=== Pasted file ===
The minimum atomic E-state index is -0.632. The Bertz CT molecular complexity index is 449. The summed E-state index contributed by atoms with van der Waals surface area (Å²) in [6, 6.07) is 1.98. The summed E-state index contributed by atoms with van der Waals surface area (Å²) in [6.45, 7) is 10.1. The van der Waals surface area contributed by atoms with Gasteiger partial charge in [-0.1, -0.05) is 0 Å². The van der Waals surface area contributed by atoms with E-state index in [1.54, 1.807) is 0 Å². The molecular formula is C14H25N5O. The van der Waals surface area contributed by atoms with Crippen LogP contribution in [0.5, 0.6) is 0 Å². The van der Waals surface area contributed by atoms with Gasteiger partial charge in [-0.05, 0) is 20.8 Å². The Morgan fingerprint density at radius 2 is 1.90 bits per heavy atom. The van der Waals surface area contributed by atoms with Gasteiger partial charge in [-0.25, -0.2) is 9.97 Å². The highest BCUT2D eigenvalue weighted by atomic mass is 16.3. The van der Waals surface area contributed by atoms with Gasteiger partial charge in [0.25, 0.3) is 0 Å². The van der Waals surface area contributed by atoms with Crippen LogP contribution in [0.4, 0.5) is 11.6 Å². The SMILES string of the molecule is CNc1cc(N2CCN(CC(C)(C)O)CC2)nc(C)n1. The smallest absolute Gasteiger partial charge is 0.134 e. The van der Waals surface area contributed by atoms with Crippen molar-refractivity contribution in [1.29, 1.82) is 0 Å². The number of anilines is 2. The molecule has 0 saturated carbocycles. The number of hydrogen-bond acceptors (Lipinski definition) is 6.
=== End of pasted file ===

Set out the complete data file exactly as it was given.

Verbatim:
The minimum atomic E-state index is -0.632. The Bertz CT molecular complexity index is 449. The summed E-state index contributed by atoms with van der Waals surface area (Å²) in [6, 6.07) is 1.98. The summed E-state index contributed by atoms with van der Waals surface area (Å²) in [6.45, 7) is 10.1. The van der Waals surface area contributed by atoms with Gasteiger partial charge in [-0.1, -0.05) is 0 Å². The van der Waals surface area contributed by atoms with E-state index in [1.54, 1.807) is 0 Å². The molecular formula is C14H25N5O. The van der Waals surface area contributed by atoms with Crippen LogP contribution in [0.5, 0.6) is 0 Å². The van der Waals surface area contributed by atoms with Gasteiger partial charge in [-0.05, 0) is 20.8 Å². The Morgan fingerprint density at radius 2 is 1.90 bits per heavy atom. The van der Waals surface area contributed by atoms with Gasteiger partial charge in [-0.25, -0.2) is 9.97 Å². The highest BCUT2D eigenvalue weighted by atomic mass is 16.3. The van der Waals surface area contributed by atoms with Gasteiger partial charge in [0.25, 0.3) is 0 Å². The van der Waals surface area contributed by atoms with Crippen LogP contribution in [0.4, 0.5) is 11.6 Å². The SMILES string of the molecule is CNc1cc(N2CCN(CC(C)(C)O)CC2)nc(C)n1. The smallest absolute Gasteiger partial charge is 0.134 e. The van der Waals surface area contributed by atoms with Crippen molar-refractivity contribution in [1.29, 1.82) is 0 Å². The number of anilines is 2. The molecule has 0 saturated carbocycles. The number of hydrogen-bond acceptors (Lipinski definition) is 6.